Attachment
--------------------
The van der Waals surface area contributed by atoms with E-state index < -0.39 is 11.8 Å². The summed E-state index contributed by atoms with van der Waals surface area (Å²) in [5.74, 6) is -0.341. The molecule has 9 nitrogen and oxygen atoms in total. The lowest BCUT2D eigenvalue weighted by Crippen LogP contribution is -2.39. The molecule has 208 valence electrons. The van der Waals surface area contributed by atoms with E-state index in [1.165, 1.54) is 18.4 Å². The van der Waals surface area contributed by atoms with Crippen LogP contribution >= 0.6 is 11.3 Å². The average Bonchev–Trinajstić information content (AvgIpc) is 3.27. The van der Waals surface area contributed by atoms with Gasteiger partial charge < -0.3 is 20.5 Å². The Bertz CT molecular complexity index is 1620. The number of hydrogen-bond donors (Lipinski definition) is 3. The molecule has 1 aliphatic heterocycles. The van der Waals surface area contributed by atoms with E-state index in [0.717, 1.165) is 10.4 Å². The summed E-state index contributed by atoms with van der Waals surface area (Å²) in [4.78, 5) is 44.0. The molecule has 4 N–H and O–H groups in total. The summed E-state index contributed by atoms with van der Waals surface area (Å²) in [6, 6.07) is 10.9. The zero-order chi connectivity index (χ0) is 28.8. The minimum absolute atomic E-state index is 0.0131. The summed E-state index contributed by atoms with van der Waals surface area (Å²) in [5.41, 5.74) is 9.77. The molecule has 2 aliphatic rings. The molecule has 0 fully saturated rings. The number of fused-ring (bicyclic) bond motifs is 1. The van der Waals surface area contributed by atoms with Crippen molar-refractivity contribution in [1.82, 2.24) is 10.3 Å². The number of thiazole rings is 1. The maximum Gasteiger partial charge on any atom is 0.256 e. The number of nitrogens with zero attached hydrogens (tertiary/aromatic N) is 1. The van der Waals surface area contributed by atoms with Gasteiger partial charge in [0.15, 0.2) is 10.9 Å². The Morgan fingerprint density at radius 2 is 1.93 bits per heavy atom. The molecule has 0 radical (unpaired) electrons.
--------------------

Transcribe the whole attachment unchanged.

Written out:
The van der Waals surface area contributed by atoms with E-state index < -0.39 is 11.8 Å². The summed E-state index contributed by atoms with van der Waals surface area (Å²) in [5.74, 6) is -0.341. The molecule has 9 nitrogen and oxygen atoms in total. The lowest BCUT2D eigenvalue weighted by Crippen LogP contribution is -2.39. The molecule has 208 valence electrons. The van der Waals surface area contributed by atoms with E-state index in [1.165, 1.54) is 18.4 Å². The van der Waals surface area contributed by atoms with Crippen LogP contribution >= 0.6 is 11.3 Å². The average Bonchev–Trinajstić information content (AvgIpc) is 3.27. The van der Waals surface area contributed by atoms with Gasteiger partial charge < -0.3 is 20.5 Å². The Bertz CT molecular complexity index is 1620. The number of hydrogen-bond donors (Lipinski definition) is 3. The molecule has 1 aliphatic heterocycles. The van der Waals surface area contributed by atoms with E-state index in [0.717, 1.165) is 10.4 Å². The summed E-state index contributed by atoms with van der Waals surface area (Å²) in [4.78, 5) is 44.0. The molecule has 4 N–H and O–H groups in total. The summed E-state index contributed by atoms with van der Waals surface area (Å²) in [6, 6.07) is 10.9. The zero-order chi connectivity index (χ0) is 28.8. The minimum absolute atomic E-state index is 0.0131. The summed E-state index contributed by atoms with van der Waals surface area (Å²) in [5.41, 5.74) is 9.77. The molecule has 2 aliphatic rings. The molecule has 0 fully saturated rings. The number of fused-ring (bicyclic) bond motifs is 1. The van der Waals surface area contributed by atoms with Crippen molar-refractivity contribution in [1.82, 2.24) is 10.3 Å². The number of thiazole rings is 1. The maximum Gasteiger partial charge on any atom is 0.256 e. The number of nitrogens with zero attached hydrogens (tertiary/aromatic N) is 1. The van der Waals surface area contributed by atoms with Gasteiger partial charge in [0.15, 0.2) is 10.9 Å². The Morgan fingerprint density at radius 2 is 1.93 bits per heavy atom. The molecule has 0 radical (unpaired) electrons.